Leave Team After Fall Ball?

Discussion in 'Softball Parent Discussions' started by sofballermom, Oct 3, 2017.

  1. sofballermom

    sofballermom New Member

    Is it ok to leave a team after fall ball? Or do you honor your commitment though your daughter and you as her parents are unhappy with the team?
  2. daboss

    daboss Well-Known Member

    If you have made an effort for a sit down to discuss the issues that has you concerned and still want a break from your current team then inform those in charge and leave. If your reason for leaving is because you believe you have received a better offer, have a sit down first with those in charge, then another with your family before deciding what to do.

    If you are not a good fit, talk to your daughter. If your daughter wants to go because she doesn't feel welcome I would side with your daughter. After all, it is for her remember? I would always reach out to the staff before leaving, even if it is to simply minimize any damage or hard feelings. I suggest doing it face to face. Texting is so impersonal.
    CoachBryan likes this.
  3. BruisedShins

    BruisedShins Member

    We had an issue one year where the coach made certain promises to us concerning the use of sub players. When it turned out that the promises weren't true in the first 2 fall tournaments, we went in a different direction. You shouldn't feel like you should have to "honor your commitment" if the team hasn't honored its commitment to you.
    04Dad122 likes this.
  4. allcorners

    allcorners Member

    Leave now.....save your money.....it doesn't get any better if you are unhappy.
  5. OHsoftball

    OHsoftball Active Member

    If she is unhappy, leave. This goes by way too fast to waste a whole year being unhappy. Be up front and honest with the coach about what is going on and why you want to part ways. Just beware.. because there are still those ones who will say you are an evil, terrible person for doing what is best for your daughter.
    lewam3 likes this.
  6. yossarian

    yossarian Member

    People leave for various reasons, both respectable and not, so it's hard to answer a vague question like this without knowing your situation. If you're going to do it, I'd say try to do it on good terms where you and the coach try to respect each other's positions, even if you disagree with each other.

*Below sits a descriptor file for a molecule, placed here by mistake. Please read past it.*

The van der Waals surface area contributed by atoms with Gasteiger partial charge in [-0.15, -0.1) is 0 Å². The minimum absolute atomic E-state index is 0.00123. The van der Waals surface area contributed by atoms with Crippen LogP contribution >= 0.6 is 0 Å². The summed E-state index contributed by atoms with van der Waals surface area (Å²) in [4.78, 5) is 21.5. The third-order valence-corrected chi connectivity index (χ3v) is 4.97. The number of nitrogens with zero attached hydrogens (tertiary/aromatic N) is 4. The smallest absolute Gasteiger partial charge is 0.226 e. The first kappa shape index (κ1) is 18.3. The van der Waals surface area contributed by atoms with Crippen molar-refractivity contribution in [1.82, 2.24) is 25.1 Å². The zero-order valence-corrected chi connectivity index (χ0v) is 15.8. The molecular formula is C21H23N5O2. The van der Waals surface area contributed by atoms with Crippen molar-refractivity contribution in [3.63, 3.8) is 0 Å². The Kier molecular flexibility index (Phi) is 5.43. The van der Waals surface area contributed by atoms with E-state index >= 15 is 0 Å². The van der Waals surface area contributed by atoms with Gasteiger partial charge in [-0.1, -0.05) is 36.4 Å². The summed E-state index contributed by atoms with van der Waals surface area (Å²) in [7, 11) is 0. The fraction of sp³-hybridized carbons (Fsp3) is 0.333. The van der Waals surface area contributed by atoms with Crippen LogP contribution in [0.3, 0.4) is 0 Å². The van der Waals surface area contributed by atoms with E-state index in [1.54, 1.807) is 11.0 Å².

7. josie

    josie Member

    sometimes what you thought was a good fit for your daughter turns out not to be.....better to leave now, then be miserable all winter, spring, and summer.
    First2Third likes this.
  8. wow

    wow Active Member

    Everyone has an opinion on leaving and when to or not to leave. The fact is its a very personal choice. There are so many factors which go into the decision. Its never easy and yes, as already stated, its fairly certain there will be hurt feelings/bad opinions.

    Remember teams are about fit. Talk to the coach try and work whatever difference you have out and then see. But its a long summer if your not happy now. I think its safe to say we have all been in situations, which looking back, would have done things differently. That's life, its how you learn and grow from the experience that matters most.
  9. FastBat

    FastBat Well-Known Member

    If she's unhappy, I would leave. I would try to talk to the coach and explain your situation.

    If it's you not being happy, but she's happy, suck it up as the parent and stay. I've done it before. It's not always about PT, it's also about fit, fitting in with teammates/friends your dd has made and how she responds to the coaching.
  10. coachjwb

    coachjwb Well-Known Member

    Agree with others that it's OK to leave after talking with a coach but, as Jen said, make sure your daughter really wants to and it's not just you as parents projecting that on her. My experience was that 80% of the time it was the parents and not the player at all.
    Pioneer01 likes this.
  11. Run26

    Run26 Active Member

    Depends on why you are leaving. Are you leaving because she isn't getting enough playing time? If so, what have you done as a family to get her to improve? Have you asked the coach what you can do better to get into the lineup?

    You can always leave but make sure you are doing all you can to honor your commitment first.
  12. hammerhead20

    hammerhead20 Member

    Do whats best for your daughter. Do not even consider "doing all you can to honor your commitment". Most organizations will replace your daughter in a heartbeat if they can find someone better, no matter how dedicated she is or how hard she works. Her happiness is the only thing that counts.
    put_me_in_coach and lewam3 like this.
  13. Farmdad

    Farmdad Member

    Wow...this is a perfect example of what is wrong with our country. You do realize that honoring a commitment is one of the best things you can teach your daughter!?! Unless "happiness" was specifically mentioned as something your team would provide for your daughter in the contract, you might have to work on this one yourself. Do you have a "happiness" clause with your employer?